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More Poems

Anchor 1

from Advice for Me and Maybe You

this thing you’re doing


right now it’s called



what thing? this?



We want to fall in love.

We want to

be loved, to have



in love with us.


It’s always someone else

that we want

to love us.

Always someone else we want

to do what we won’t.


That’s like saying, “Come on in,

the door’s locked.”

In the Gospels,

the word

in the original

Greek that English-

men translated as “sin”

did not mean sin.


It meant “to miss

the mark” as when

in Homer, a spear curves

off target.

That’s all.


There was another

Greek word that meant

sin. It was not used.


Christ did not speak of sin.

He spoke of missing the mark.

He wasn’t fierce about morality.

He was fierce about turning

from error.


Be fierce about turning

from any thought

that says you are not loved.

from The Morning I Married the Sky

may i walk with


may i walk with

the unapologetic

gait of the donkey

in pasture at once

purposeful and easy

as he flicks

his ears to drive off


when i rounded the corner 

when i rounded the corner 
an expanded empty 
paper shopping bag 
was tipping back 
and forth in the road 
like a sow that couldn’t 
get up but after sorting 
through mail on the front 
steps i turned again 
it was doing cartwheels 
towards the intersection

Shackleton’s Men



i listened with a mixture

of disdain and wonder unsure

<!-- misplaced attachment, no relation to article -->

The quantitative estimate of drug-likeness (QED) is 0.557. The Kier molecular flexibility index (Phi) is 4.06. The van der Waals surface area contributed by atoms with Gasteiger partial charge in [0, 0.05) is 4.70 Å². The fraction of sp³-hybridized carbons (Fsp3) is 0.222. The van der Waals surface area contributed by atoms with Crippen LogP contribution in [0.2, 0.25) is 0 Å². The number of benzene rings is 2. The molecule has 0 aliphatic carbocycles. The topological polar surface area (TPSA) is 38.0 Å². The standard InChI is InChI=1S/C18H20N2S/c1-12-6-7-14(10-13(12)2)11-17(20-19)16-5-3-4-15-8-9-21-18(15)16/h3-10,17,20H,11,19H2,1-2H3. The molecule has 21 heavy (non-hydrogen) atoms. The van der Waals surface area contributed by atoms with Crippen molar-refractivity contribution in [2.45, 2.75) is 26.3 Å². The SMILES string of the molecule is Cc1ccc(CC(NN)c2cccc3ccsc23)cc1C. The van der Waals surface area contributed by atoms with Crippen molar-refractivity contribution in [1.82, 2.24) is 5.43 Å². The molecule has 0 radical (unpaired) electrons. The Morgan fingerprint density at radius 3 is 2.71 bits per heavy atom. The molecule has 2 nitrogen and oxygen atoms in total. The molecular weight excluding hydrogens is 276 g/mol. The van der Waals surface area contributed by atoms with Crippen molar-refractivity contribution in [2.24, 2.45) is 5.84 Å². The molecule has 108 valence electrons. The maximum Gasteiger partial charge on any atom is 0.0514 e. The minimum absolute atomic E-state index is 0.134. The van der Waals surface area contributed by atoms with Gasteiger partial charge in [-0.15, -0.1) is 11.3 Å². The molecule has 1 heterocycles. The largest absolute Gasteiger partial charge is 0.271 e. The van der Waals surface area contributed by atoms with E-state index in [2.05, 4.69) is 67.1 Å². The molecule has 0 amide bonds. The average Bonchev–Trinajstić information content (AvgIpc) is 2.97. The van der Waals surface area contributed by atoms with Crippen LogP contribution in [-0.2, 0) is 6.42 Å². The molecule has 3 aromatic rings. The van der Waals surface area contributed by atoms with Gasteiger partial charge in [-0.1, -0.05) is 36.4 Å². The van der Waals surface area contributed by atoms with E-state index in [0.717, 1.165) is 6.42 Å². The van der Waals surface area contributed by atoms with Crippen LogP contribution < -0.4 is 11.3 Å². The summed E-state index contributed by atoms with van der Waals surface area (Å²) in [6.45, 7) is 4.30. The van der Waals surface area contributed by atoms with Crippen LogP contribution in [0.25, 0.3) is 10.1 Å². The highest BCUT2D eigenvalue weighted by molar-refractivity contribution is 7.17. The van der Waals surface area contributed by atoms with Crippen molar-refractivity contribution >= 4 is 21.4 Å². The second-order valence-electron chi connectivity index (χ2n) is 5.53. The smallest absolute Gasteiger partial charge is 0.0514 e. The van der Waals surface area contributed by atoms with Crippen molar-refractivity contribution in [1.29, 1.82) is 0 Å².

how to judge

these mad men who ventured

with Shackleton in wooden ships

for hundreds of days through

fields of ice, faces

swollen with frostbite,

limbs black and weak

from scurvy, bickering

in the wake of each

implacable rebuff,

while the great war ate the world,

and all for no reason

except to be first

to cross the snowy crown

of the planet and even then

they failed


until at the end i heard that one

of the men—his name

was Richards—

said he had no regrets


“it was something,” he said,

“the human spirit accomplished.

it was something

you tried to do.”

Anchor 2

from Free this Morning

in this ramshackle



in this ramshackle


of small houses

the jay loops

from a wire to alight

nearer the pole

then hops

a wire up

while another


like Whitman

they don’t care

they don’t care

they don’t care

then they fly

beyond my life

the tree said this



the tree said this

is what I do. I

sing, I cas-

cade up—

a child’s project

made at school of green

felt and wire.

I’m the surf exploding

against the sea-rock, only

this branch

droops away

from the others. I hold

my hands

like this


I do it for you


if you want.

I do it


and outward.


I do it exactly

like this.

every day i write



every day i write

my book. well,

i say i’m writing a book

but really i’m trying

to build a house

to prove to my father

that i’ve accomplished


i’m really laying twigs

on other twigs and backing

carefully away


and yes, there’s a scrap

of satisfaction,

a tiny feeling

of having justified

myself for another day

when i rise from the couch

i write on


being twig-built, though,

the house tends

to collapse at the slightest

wind, like the hint

of disapproval in

a stranger’s voice, and then it’s back

to an empty lot


sometimes though i’ll stop

and look out

the window

while i’m supposed

to be writing

and let myself be carried—



by sun, by air, by distant

sounds, or the impossible

change in direction

of a bug in flight—

and float



past mansions built

by invisible hands

each empty and waiting

for me to move in

Anchor 3
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